A Geordie in Hoboken

First the good news:
- Boom Boom
- Don’t Let Me Be Misunderstood
- San Franciscan Nights
- When I Was Young
- We Gotta Get Out Of This Place
- Hey Bo Diddley/Not Fade Away
- It’s My Life
- Little Queenie
- House Of The Rising Sun

Now the bad news:
At the Hoboken Art and Music Festival last Sunday afternoon, Eric Burdon fucked up every single one of them. Every single one. Now, lest you think that, maybe, this was just a matter of an aging singer having gone over the hill and being unable to reproduce faithfully the hits of yesteryear, let me add immediately that the two new songs, Once Upon A Time and Over the Border were good. Perhaps not splendid nor magnificent, but solid songs well done, that demonstrated if need be that Eric Burdon, without a doubt, still has it.

Why then that travesty of a “Tom Jones in Atlantic City” performance on all the classics? The weird pronunciation (“Cadellac” anyone?), the forced stutter (“aga-ga-ga-gain”, “n-n-n-n-n-night”), the microphone thrust again and again into the crowd for a sing-along, the plodding reggae beat on “Don’t let Me Be Misunderstood” and the plodding beat -period- on “Hey Bo Diddley“? Isn’t the Bo Diddley Beat part of Drumming 101 anymore? The rest of the band did leave the stage during the drum solo, though… Hmm…

Yet, so much was right. The magnificent bass lines were mostly well preserved, and the voice -even though it has lost some of its snarl- was mostly spot-on when not being wasted on gratuitous oddities. So, what did go wrong? I can only surmise that Eric Burdon is in fact utterly sick and tired of his old catalog and can’t stand the thought of having to go through yet another one of those “oldies nights,” since the new songs do sound good and sincere, while all the “hits” careen out of control and end up invariably wrecked on the wayside.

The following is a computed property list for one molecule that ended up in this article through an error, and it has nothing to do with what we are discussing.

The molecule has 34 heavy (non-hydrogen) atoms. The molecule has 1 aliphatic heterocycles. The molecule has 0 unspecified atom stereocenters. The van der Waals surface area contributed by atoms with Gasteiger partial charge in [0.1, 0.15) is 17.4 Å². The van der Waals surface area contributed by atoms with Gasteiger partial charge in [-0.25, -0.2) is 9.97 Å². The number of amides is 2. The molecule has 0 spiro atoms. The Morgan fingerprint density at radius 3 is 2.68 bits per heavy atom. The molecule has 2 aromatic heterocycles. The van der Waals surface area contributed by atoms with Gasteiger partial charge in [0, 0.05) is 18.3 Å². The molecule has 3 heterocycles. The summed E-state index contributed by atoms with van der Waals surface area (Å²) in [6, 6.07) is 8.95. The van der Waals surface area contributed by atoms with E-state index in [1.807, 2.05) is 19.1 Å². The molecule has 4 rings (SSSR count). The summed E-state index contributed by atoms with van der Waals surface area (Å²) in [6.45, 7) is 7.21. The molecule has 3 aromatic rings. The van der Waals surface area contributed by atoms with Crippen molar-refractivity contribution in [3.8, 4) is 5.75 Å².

Most heartfelt shout from the audience: “More new stuff!” You don’t hear that at a Bruce Springsteen or a Rolling Stones show, do you?

And our thanks to the Fleshtones for not just going through the motions and giving us instead a rousing performance, worthy of the dimmest dive in Greenpoint, Brooklyn!

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2 Responses to A Geordie in Hoboken

  1. deano says:

    Fleshtones remain the quintessential old school bar band. And that is fine by me too. A beer, a shot and the rock.

    As far as Mr. Burdon, I saw him play in another dive over in Westwood NJ, sometime back around ’90 (Classics Cafe. shout outs to anyone who knows Matty & Tony!). At that time, he was mainly concerned with burnin’ herb in the alley out back. ‘Spill Wine’ was fun though, probably because of said fire-breaks. I’m jus’ sayin…

  2. Linus says:

    The Fleshtones are truly the long-haul troopers of New York music. No matter how dreadful the gig, they always shrug it off and figure they might as well have fun with it; and of course they shine in the great moments as well.

    Back in, can it really be 1980? Yikes. Anyway, when Martha and the Muffins were touring with Echo Beach they came to New York for a couple of shows in 1980. I loved the song, dug the band, and saw both dates, one at The Ritz (the old Ritz, now Webster Hall) and one in the St. George Theatre (?) in Staten Island.

    Presumably, in those pre-Internet days, the band had no idea that Staten Island wasn’t really New York. They were from Toronto, after all. How would they know?

    The Ritz show was full, and the Staten Island show, hmm, there might maybe have been a minyan, but it would be close. Certainly no more than 15 or 20 people. M&M were pissed. The Fleshtones opened and got out on the high stage, took a look at the crowd, shrugged, and after a couple of numbers asked us to help them move their gear onto the floor (the venue was an old movie palace, splendid, with the seats out). They set everything up, taped everything down, and picked up where they were in the set, with us dancing around them. A terrific memory.

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